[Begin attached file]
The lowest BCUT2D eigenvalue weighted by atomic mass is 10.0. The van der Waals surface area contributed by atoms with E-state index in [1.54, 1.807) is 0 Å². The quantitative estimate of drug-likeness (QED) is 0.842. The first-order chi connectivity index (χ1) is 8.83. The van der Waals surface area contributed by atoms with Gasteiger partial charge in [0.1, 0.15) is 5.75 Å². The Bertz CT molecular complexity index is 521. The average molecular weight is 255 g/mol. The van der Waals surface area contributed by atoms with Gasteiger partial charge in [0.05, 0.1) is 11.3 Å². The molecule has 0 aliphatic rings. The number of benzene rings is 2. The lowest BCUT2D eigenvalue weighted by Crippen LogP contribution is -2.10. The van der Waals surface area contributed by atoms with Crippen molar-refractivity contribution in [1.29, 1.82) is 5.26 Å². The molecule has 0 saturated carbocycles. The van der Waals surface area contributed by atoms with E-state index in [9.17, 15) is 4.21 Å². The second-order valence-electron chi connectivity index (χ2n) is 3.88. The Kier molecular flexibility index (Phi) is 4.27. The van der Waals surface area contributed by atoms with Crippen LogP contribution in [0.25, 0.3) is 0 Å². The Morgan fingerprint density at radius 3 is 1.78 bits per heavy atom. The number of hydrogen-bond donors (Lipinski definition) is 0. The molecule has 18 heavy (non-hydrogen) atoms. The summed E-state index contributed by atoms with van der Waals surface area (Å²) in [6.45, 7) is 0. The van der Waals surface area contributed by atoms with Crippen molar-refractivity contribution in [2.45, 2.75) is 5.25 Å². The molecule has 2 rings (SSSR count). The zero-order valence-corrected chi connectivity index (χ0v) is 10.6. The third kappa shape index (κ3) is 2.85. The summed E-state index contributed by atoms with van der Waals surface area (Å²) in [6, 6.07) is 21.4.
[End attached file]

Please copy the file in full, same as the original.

The lowest BCUT2D eigenvalue weighted by atomic mass is 10.0. The van der Waals surface area contributed by atoms with E-state index in [1.54, 1.807) is 0 Å². The quantitative estimate of drug-likeness (QED) is 0.842. The first-order chi connectivity index (χ1) is 8.83. The van der Waals surface area contributed by atoms with Gasteiger partial charge in [0.1, 0.15) is 5.75 Å². The Bertz CT molecular complexity index is 521. The average molecular weight is 255 g/mol. The van der Waals surface area contributed by atoms with Gasteiger partial charge in [0.05, 0.1) is 11.3 Å². The molecule has 0 aliphatic rings. The number of benzene rings is 2. The lowest BCUT2D eigenvalue weighted by Crippen LogP contribution is -2.10. The van der Waals surface area contributed by atoms with Crippen molar-refractivity contribution in [1.29, 1.82) is 5.26 Å². The molecule has 0 saturated carbocycles. The van der Waals surface area contributed by atoms with E-state index in [9.17, 15) is 4.21 Å². The second-order valence-electron chi connectivity index (χ2n) is 3.88. The Kier molecular flexibility index (Phi) is 4.27. The van der Waals surface area contributed by atoms with Crippen LogP contribution in [0.25, 0.3) is 0 Å². The Morgan fingerprint density at radius 3 is 1.78 bits per heavy atom. The number of hydrogen-bond donors (Lipinski definition) is 0. The molecule has 18 heavy (non-hydrogen) atoms. The summed E-state index contributed by atoms with van der Waals surface area (Å²) in [6.45, 7) is 0. The van der Waals surface area contributed by atoms with Crippen molar-refractivity contribution in [2.45, 2.75) is 5.25 Å². The molecule has 2 rings (SSSR count). The zero-order valence-corrected chi connectivity index (χ0v) is 10.6. The third kappa shape index (κ3) is 2.85. The summed E-state index contributed by atoms with van der Waals surface area (Å²) in [6, 6.07) is 21.4.